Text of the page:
I grew up in a very strict household, where gambling was totally frowned upon, which is perhaps why it seemed so exciting when I first started betting and visiting casinos. For me, gambling started out as something glamorous – dressing up for a day at the races or an evening at the casino – and being able to shrug off losses whilst lavishly celebrating successes was all a part of the game. It wasn’t even about the money, because it didn’t seem to matter if I won or lost, the real thrill was in taking part, in placing the bet, the anticipation of the race or the spin of the wheel. I laugh now when I look back at that person because I’m looking back over the wreckage of two failed relationships and three failed businesses.
When I think back I realise how quickly I became addicted, how quickly gambling came to be the crutch I leant on. Problems in relationships? Gambling took me away from those. Problems at work? Again, gambling was my way out. But, as I have now learnt, like any addiction it was progressive and soon, to get the same ‘buzz’, I was needing to gamble more, or more frequently. It got to the stage where I wasn’t even waiting to find out the result before thinking about or placing the next bet, chasing the next high.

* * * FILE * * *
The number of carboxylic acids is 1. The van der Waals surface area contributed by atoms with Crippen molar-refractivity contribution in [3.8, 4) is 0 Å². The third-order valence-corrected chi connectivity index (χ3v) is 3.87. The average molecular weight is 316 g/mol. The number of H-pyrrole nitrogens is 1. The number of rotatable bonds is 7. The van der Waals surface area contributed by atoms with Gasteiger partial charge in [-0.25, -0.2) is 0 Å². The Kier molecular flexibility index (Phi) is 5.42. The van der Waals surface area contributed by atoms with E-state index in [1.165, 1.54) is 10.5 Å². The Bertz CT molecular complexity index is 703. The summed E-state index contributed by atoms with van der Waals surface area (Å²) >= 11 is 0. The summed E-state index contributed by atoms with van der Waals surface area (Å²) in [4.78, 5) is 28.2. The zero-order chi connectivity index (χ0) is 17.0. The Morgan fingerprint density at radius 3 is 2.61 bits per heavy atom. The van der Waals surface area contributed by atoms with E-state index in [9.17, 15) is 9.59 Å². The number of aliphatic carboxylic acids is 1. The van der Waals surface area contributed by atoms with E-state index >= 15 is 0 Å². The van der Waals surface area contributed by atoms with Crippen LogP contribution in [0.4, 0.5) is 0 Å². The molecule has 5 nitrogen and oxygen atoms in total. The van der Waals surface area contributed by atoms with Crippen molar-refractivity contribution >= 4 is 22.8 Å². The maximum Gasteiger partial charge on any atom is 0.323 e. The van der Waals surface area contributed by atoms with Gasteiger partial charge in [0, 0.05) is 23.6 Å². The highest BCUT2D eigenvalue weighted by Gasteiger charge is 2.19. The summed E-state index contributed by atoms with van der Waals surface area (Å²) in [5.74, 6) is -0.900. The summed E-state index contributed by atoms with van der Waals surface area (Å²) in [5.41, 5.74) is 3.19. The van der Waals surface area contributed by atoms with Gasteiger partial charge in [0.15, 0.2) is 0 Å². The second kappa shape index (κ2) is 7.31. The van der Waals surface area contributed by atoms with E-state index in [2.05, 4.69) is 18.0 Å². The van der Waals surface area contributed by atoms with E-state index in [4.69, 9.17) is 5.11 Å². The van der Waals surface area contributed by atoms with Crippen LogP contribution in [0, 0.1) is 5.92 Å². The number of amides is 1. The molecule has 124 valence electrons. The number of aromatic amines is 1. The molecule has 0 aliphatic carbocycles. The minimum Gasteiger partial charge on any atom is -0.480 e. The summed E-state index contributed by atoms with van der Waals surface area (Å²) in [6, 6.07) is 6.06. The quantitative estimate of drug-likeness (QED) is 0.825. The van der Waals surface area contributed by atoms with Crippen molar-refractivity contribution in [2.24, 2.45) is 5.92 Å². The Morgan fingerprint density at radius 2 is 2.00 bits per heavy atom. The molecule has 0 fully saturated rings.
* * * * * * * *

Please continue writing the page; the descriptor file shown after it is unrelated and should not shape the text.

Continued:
Ultimately, I was forced into stopping and into treatment by my business partners who discovered how I had been using the business to shore up my addiction. At first I was angry, resentful and – as I now understand – completely in denial and the first two weeks in treatment were awful. All I could think about was how I was going to find an excuse to leave. All I thought about were ways to place a bet, although with access to the internet and my smartphone strictly controlled that was never going to happen.
So I was forced to listen to what my therapists were saying to me, although very soon I found myself wanting to listen. Because it was making sense at last. I was beginning to understand my addiction and, finally, to admit it. Facing up to it, owning the problem really was the turning point and, from that moment, my time in treatment seemed to fly.
Since leaving treatment I have been able to re-build relationships with my family and, crucially, with my partners to whom I owe so much. During treatment, they were able to visit me and take part in several Systemic Therapy sessions which helped restore their trust and confidence in me and the business is now flying high.